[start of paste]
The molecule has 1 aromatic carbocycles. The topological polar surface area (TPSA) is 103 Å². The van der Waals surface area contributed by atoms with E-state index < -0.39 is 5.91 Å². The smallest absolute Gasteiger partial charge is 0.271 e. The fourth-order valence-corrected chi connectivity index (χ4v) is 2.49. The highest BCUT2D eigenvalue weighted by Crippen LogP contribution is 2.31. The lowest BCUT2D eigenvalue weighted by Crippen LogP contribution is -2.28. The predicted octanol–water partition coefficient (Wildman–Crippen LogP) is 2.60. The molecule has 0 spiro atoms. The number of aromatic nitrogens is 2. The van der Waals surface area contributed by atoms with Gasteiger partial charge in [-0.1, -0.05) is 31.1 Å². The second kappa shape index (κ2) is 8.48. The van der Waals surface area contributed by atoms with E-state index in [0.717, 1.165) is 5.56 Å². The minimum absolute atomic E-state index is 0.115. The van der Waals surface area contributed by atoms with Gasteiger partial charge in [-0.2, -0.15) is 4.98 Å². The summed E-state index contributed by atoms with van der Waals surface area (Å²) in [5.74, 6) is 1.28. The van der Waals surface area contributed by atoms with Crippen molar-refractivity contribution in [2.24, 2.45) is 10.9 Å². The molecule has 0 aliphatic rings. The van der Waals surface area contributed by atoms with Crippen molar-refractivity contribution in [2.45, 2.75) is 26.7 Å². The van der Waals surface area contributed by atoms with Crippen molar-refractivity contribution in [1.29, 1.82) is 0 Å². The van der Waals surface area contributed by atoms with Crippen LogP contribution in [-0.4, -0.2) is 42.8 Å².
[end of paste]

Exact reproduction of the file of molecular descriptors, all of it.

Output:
The molecule has 1 aromatic carbocycles. The topological polar surface area (TPSA) is 103 Å². The van der Waals surface area contributed by atoms with E-state index < -0.39 is 5.91 Å². The smallest absolute Gasteiger partial charge is 0.271 e. The fourth-order valence-corrected chi connectivity index (χ4v) is 2.49. The highest BCUT2D eigenvalue weighted by Crippen LogP contribution is 2.31. The lowest BCUT2D eigenvalue weighted by Crippen LogP contribution is -2.28. The predicted octanol–water partition coefficient (Wildman–Crippen LogP) is 2.60. The molecule has 0 spiro atoms. The number of aromatic nitrogens is 2. The van der Waals surface area contributed by atoms with Gasteiger partial charge in [-0.1, -0.05) is 31.1 Å². The second kappa shape index (κ2) is 8.48. The van der Waals surface area contributed by atoms with E-state index in [0.717, 1.165) is 5.56 Å². The minimum absolute atomic E-state index is 0.115. The van der Waals surface area contributed by atoms with Gasteiger partial charge in [-0.2, -0.15) is 4.98 Å². The summed E-state index contributed by atoms with van der Waals surface area (Å²) in [5.74, 6) is 1.28. The van der Waals surface area contributed by atoms with Crippen molar-refractivity contribution in [2.24, 2.45) is 10.9 Å². The molecule has 0 aliphatic rings. The van der Waals surface area contributed by atoms with Crippen molar-refractivity contribution in [2.45, 2.75) is 26.7 Å². The van der Waals surface area contributed by atoms with Crippen molar-refractivity contribution in [1.29, 1.82) is 0 Å². The van der Waals surface area contributed by atoms with Crippen LogP contribution in [-0.4, -0.2) is 42.8 Å².